Nov 06, 2007

Pakistan Nightmare Scenario

PETER BERGEN, CNN TERRORISM ANALYST (voice-over): It is the Bush administration's greatest fear: Today's Pakistan will become tomorrow's pre-9/11 Afghanistan, a lawless home base for extremists, where al Qaeda can regroup to plot and prepare future large-scale terrorist attacks.

After September 11, the White House relied on Pakistani President Pervez Musharraf to eliminate or at least contain the radical elements in his country. Today, with Pakistan now operating under virtual martial law, President Bush offered more support to the Pakistani president, despite worries that Musharraf might be destabilizing his own country.

GEORGE W. BUSH, PRESIDENT OF THE UNITED STATES: President Musharraf has been a strong fighter against extremists and radicals.

BERGEN: Well, yes and no. Pakistan has provided the United States with valuable intelligence, but in the past few years, the Taliban and al Qaeda have been rebuilding in Pakistan's wild tribal regions and attacking U.S. troops over the Afghan border.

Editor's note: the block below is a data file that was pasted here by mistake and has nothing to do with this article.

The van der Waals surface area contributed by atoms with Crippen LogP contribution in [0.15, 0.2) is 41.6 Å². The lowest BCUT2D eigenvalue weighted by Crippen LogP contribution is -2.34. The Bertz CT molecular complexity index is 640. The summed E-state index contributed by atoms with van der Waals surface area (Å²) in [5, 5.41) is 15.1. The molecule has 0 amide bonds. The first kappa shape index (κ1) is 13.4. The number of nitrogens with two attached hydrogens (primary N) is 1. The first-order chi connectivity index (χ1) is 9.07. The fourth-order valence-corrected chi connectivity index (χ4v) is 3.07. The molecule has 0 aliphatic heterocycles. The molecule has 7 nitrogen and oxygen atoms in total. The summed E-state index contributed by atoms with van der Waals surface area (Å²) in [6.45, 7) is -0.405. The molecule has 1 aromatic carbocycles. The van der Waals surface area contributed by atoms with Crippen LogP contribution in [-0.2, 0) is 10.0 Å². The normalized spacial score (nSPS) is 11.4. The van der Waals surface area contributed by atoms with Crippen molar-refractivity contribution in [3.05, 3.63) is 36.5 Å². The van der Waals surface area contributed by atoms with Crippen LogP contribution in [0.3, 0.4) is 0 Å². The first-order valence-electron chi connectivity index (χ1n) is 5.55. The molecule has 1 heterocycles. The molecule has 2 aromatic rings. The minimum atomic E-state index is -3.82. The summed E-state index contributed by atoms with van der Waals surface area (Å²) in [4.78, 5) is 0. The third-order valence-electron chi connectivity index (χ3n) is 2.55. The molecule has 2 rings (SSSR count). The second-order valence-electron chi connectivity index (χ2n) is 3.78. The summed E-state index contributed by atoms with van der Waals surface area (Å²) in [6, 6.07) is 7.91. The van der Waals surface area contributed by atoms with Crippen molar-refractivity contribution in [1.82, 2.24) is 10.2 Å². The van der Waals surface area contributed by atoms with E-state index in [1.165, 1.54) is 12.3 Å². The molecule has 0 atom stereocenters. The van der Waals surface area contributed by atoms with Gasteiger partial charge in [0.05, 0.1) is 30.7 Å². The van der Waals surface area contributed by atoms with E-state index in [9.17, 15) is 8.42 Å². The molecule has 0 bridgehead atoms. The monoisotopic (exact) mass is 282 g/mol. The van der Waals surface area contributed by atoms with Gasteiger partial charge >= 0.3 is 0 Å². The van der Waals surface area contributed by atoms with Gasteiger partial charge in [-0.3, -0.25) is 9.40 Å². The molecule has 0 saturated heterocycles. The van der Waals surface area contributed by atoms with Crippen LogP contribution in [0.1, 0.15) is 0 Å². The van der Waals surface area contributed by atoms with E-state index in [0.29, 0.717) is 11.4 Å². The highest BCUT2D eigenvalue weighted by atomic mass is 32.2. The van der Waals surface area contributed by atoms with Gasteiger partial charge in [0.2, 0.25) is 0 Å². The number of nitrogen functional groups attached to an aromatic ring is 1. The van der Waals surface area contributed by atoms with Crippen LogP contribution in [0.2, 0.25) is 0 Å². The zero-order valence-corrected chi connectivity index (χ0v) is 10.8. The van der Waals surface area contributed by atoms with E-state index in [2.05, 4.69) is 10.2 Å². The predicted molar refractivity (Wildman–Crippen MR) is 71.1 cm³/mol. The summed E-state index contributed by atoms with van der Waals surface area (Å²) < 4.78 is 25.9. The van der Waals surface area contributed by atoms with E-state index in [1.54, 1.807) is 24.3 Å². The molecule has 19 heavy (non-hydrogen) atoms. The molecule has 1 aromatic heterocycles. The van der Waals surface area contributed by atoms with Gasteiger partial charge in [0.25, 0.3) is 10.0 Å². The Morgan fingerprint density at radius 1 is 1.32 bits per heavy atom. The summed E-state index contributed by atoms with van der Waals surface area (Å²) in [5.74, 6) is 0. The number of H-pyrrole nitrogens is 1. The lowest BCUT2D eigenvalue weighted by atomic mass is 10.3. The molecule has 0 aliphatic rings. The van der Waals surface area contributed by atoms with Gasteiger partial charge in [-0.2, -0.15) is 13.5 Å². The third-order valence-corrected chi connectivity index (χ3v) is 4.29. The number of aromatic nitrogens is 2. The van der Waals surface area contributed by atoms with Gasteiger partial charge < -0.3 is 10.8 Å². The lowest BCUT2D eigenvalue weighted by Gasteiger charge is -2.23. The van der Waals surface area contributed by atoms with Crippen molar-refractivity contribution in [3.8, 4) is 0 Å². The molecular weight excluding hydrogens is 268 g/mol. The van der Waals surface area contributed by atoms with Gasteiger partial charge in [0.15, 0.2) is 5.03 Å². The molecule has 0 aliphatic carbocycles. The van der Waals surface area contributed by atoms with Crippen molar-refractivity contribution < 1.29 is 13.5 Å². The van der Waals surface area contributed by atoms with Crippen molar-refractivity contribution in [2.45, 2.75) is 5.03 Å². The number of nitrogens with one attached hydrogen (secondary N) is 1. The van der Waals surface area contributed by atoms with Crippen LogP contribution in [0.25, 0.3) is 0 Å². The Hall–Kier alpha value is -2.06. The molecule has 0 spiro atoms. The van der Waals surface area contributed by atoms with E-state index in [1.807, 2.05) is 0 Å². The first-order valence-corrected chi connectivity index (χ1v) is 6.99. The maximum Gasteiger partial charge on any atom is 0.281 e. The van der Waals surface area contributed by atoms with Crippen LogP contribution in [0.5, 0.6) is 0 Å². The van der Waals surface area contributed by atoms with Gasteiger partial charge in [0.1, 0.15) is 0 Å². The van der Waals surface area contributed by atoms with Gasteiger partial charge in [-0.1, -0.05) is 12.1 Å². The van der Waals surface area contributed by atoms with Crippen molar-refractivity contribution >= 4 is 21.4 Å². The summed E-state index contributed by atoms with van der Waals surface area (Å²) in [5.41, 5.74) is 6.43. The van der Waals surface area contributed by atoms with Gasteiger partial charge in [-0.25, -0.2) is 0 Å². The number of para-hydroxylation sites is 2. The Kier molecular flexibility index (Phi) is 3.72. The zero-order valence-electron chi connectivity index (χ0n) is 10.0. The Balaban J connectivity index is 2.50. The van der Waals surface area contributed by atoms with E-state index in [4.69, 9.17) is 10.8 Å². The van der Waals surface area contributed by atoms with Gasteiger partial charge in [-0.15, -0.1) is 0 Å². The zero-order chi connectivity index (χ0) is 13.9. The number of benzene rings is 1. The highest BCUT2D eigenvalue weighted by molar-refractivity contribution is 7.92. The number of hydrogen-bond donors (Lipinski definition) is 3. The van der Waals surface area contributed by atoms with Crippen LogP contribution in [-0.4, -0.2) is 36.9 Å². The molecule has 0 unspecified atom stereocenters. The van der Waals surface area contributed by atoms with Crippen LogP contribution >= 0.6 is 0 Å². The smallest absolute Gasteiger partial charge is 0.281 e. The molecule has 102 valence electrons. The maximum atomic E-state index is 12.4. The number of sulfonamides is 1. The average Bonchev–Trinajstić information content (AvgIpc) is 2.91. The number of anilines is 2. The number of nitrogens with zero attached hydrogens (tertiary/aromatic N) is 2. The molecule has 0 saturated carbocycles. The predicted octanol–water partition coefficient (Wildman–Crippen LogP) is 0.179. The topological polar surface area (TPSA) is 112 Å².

Musharraf had vowed to drive the extremists out, first through military force and then by negotiating through tribal leaders. Meeting in Washington last year, President Bush sounded confident.

BUSH: When the president looks him in the eye and says the tribal deal is intended to reject the Talibanization of the people, and that there won't be Taliban and there won't be al Qaeda, I believe him.

BERGEN: But Musharraf's government hasn't delivered.

STEPHEN COHEN, SENIOR FELLOW IN FOREIGN POLICY STUDIES, BROOKINGS INSTITUTION: The cooperation in the so-called war on terrorism has been mediocre at best.

BERGEN: Terrorist attacks on the border have escalated. Pakistan expert Stephen Cohen argues the Bush administration expected too much of Musharraf. COHEN: We wanted him to round up al Qaeda. We wanted him deal with Taliban. Now we want him to expand democracy in Pakistan. No Pakistani leader could have delivered all of those items.

BERGEN: Now the terrorist threat has spread throughout Pakistan. Look at the devastating October attacks in Karachi. And with a country in crisis, the United States fears a post-Musharraf Pakistan could become dominated by radicals, opening a major new front on the war on terror. The nightmare scenario?

COHEN: Larger and larger amounts of Pakistani territory will be in a sense ungoverned. And in those areas you would see Taliban, but also al Qaeda units moving into those regions as a safe haven. There, we would be back exactly where we were with Afghanistan before 9/11.

BERGEN: A potential catastrophe. So, American hopes for a democratic Pakistan may have to wait.